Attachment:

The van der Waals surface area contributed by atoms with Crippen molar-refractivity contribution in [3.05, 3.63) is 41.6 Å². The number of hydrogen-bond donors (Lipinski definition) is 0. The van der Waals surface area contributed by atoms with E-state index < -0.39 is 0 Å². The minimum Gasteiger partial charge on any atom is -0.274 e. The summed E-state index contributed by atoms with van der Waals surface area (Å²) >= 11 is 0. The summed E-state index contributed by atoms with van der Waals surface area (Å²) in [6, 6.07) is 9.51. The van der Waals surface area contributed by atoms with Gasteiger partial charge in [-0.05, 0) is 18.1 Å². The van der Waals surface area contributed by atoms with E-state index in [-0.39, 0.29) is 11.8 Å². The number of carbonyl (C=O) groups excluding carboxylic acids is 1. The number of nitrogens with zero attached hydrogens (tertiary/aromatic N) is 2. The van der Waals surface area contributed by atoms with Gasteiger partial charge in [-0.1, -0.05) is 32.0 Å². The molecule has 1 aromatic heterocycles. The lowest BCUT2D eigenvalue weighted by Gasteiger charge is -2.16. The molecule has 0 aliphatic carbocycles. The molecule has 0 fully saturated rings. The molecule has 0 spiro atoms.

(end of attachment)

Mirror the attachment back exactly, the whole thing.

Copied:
The van der Waals surface area contributed by atoms with Crippen molar-refractivity contribution in [3.05, 3.63) is 41.6 Å². The number of hydrogen-bond donors (Lipinski definition) is 0. The van der Waals surface area contributed by atoms with E-state index < -0.39 is 0 Å². The minimum Gasteiger partial charge on any atom is -0.274 e. The summed E-state index contributed by atoms with van der Waals surface area (Å²) >= 11 is 0. The summed E-state index contributed by atoms with van der Waals surface area (Å²) in [6, 6.07) is 9.51. The van der Waals surface area contributed by atoms with Gasteiger partial charge in [-0.05, 0) is 18.1 Å². The van der Waals surface area contributed by atoms with E-state index in [-0.39, 0.29) is 11.8 Å². The number of carbonyl (C=O) groups excluding carboxylic acids is 1. The number of nitrogens with zero attached hydrogens (tertiary/aromatic N) is 2. The van der Waals surface area contributed by atoms with Gasteiger partial charge in [-0.1, -0.05) is 32.0 Å². The molecule has 1 aromatic heterocycles. The lowest BCUT2D eigenvalue weighted by Gasteiger charge is -2.16. The molecule has 0 aliphatic carbocycles. The molecule has 0 fully saturated rings. The molecule has 0 spiro atoms.